[W]ordsworth House and Garden’s stunning Word-Hoard exhibition closes on Sunday 3 September and the following week there will be a chance to buy the original images at a special affordable art auction.
The National Trust is selling 22 of Rosamund and John Macfarlane’s photographs at the house on Thursday 7 September, with proceeds of the sale, which starts at 7.30pm, helping fund conservation work in the local countryside.
Zoe Gilbert, Wordsworth House’s visitor experience manager, said: “We’re hoping lots of people who’ve seen this lovely exhibition will bid for their favourite pictures. People are sometimes put off bidding at auctions because they’re afraid the prices will be too high, but we’ll be starting ours low – at just £25 for each lot – so it really will be affordable for everyone.”
The Word-Hoard: Love letters to our land celebrates the beauty of our landscape and the evocative language once used to describe it, and is a particularly appropriate exhibition for poet William’s childhood home.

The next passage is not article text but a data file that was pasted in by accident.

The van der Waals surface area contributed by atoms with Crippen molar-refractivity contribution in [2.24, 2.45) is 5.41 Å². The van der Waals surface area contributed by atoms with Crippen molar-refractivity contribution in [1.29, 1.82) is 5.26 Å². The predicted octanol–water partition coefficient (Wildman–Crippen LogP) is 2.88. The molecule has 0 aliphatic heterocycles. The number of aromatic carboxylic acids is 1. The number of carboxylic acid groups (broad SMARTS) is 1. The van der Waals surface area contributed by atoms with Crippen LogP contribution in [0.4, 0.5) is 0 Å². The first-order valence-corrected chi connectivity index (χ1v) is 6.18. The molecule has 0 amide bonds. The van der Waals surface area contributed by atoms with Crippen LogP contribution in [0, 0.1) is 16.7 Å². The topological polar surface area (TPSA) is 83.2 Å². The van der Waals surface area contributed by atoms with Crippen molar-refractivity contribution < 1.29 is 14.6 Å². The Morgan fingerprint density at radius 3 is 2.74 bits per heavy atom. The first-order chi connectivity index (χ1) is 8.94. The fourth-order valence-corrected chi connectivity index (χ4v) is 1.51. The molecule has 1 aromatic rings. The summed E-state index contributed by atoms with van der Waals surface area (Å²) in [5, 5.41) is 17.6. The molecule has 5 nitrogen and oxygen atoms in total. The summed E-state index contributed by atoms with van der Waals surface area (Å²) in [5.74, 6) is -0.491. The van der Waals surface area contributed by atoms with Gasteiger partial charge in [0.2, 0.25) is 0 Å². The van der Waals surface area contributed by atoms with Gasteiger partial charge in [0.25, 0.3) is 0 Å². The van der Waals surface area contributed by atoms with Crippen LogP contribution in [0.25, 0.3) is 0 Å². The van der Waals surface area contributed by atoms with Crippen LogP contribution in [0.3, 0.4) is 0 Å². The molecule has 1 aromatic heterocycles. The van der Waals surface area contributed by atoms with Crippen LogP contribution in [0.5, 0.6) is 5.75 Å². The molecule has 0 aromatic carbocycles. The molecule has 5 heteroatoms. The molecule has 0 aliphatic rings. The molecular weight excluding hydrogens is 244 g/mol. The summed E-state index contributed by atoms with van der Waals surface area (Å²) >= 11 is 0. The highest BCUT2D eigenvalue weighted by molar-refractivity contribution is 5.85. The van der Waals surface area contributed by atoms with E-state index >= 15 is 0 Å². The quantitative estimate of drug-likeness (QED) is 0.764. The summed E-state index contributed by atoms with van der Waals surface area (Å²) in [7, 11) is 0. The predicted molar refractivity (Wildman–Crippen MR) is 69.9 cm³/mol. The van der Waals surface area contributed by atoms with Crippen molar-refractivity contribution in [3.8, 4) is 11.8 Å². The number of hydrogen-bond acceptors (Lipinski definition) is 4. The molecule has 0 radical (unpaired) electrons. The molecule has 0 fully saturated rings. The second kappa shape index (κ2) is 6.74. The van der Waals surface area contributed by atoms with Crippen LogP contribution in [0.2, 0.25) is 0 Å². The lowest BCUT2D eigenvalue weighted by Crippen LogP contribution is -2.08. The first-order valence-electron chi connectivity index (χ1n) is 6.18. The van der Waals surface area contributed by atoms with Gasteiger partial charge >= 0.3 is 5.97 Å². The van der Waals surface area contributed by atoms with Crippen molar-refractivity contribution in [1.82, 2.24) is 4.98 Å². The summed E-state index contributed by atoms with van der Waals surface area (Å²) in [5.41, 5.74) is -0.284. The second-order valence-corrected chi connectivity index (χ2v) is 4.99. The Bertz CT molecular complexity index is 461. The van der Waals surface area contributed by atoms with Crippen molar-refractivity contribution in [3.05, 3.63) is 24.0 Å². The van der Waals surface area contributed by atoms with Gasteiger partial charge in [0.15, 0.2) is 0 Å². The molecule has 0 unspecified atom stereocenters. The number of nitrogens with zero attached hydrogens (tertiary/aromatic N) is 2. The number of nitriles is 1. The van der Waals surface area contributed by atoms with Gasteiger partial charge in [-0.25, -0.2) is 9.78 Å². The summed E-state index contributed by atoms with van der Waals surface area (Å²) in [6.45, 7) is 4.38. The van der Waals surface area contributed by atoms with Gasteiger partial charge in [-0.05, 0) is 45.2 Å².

Guest-curated by award-winning author Robert Macfarlane, it builds on themes he explored in his best-selling book Landmarks and features endangered words for natural features and phenomena he has collected.
The breathtaking images used to illustrate these colourful terms were taken by his parents, Cumbrian-based photographers Rosamund and John. They have generously donated the works, which have hand-drawn definitions by renowned calligrapher Susie Leiper on the mounts, to the National Trust.
Anyone who would like to bid but is unable to be there in person can email the titles of the images they would like to buy, the amount they are willing to pay, plus their name and daytime phone number to the address above.
Or they can put these details in a sealed envelope marked “auction bid” and take it to the ticket desk at Wordsworth House on Main Street, Cockermouth. All advance bids must be received by 5pm on Tuesday 5 September.
Wordsworth House’s second exhibition of the year, Objects of Celebrity #1 The Bowder Stone, tells the bizarre story of “The Biggest Rock in the World” and the early thrill-seeking tourists who flocked to Borrowdale to see it.
It starts on Monday 11 September and is open every day except Friday, from 11am to 4pm, until Sunday October 29. Entry is free with admission to the house and garden.